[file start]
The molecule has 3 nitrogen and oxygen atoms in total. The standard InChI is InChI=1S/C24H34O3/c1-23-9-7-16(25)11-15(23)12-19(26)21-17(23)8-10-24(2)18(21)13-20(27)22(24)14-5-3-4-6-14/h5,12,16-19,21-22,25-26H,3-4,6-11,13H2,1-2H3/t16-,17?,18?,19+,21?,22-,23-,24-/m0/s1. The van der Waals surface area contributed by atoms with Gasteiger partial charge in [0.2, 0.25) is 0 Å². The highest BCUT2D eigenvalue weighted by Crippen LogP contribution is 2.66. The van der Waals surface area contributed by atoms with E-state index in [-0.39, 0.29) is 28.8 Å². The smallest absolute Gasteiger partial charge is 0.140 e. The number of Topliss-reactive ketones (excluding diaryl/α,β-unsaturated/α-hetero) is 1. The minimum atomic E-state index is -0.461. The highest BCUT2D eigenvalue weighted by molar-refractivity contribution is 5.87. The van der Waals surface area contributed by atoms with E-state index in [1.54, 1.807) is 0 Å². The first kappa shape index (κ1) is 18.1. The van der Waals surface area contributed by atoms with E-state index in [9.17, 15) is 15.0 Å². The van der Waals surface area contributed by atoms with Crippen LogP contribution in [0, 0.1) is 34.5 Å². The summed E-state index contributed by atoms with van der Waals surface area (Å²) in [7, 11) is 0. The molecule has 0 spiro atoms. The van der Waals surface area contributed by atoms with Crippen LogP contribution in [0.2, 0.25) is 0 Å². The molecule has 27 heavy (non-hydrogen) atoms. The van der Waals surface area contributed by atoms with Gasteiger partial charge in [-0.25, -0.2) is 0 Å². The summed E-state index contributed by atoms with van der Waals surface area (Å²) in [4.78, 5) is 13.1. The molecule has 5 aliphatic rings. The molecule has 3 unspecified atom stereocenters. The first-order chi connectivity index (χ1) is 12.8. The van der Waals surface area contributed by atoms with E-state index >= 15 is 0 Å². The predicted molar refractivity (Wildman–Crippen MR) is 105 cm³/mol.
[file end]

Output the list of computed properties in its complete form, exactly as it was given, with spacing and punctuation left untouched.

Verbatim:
The molecule has 3 nitrogen and oxygen atoms in total. The standard InChI is InChI=1S/C24H34O3/c1-23-9-7-16(25)11-15(23)12-19(26)21-17(23)8-10-24(2)18(21)13-20(27)22(24)14-5-3-4-6-14/h5,12,16-19,21-22,25-26H,3-4,6-11,13H2,1-2H3/t16-,17?,18?,19+,21?,22-,23-,24-/m0/s1. The van der Waals surface area contributed by atoms with Gasteiger partial charge in [0.2, 0.25) is 0 Å². The highest BCUT2D eigenvalue weighted by Crippen LogP contribution is 2.66. The van der Waals surface area contributed by atoms with E-state index in [-0.39, 0.29) is 28.8 Å². The smallest absolute Gasteiger partial charge is 0.140 e. The number of Topliss-reactive ketones (excluding diaryl/α,β-unsaturated/α-hetero) is 1. The minimum atomic E-state index is -0.461. The highest BCUT2D eigenvalue weighted by molar-refractivity contribution is 5.87. The van der Waals surface area contributed by atoms with E-state index in [1.54, 1.807) is 0 Å². The first kappa shape index (κ1) is 18.1. The van der Waals surface area contributed by atoms with E-state index in [9.17, 15) is 15.0 Å². The van der Waals surface area contributed by atoms with Crippen LogP contribution in [0, 0.1) is 34.5 Å². The summed E-state index contributed by atoms with van der Waals surface area (Å²) in [7, 11) is 0. The molecule has 0 spiro atoms. The van der Waals surface area contributed by atoms with Crippen LogP contribution in [0.2, 0.25) is 0 Å². The molecule has 27 heavy (non-hydrogen) atoms. The van der Waals surface area contributed by atoms with Gasteiger partial charge in [-0.25, -0.2) is 0 Å². The summed E-state index contributed by atoms with van der Waals surface area (Å²) in [4.78, 5) is 13.1. The molecule has 5 aliphatic rings. The molecule has 3 unspecified atom stereocenters. The first-order chi connectivity index (χ1) is 12.8. The van der Waals surface area contributed by atoms with E-state index >= 15 is 0 Å². The predicted molar refractivity (Wildman–Crippen MR) is 105 cm³/mol.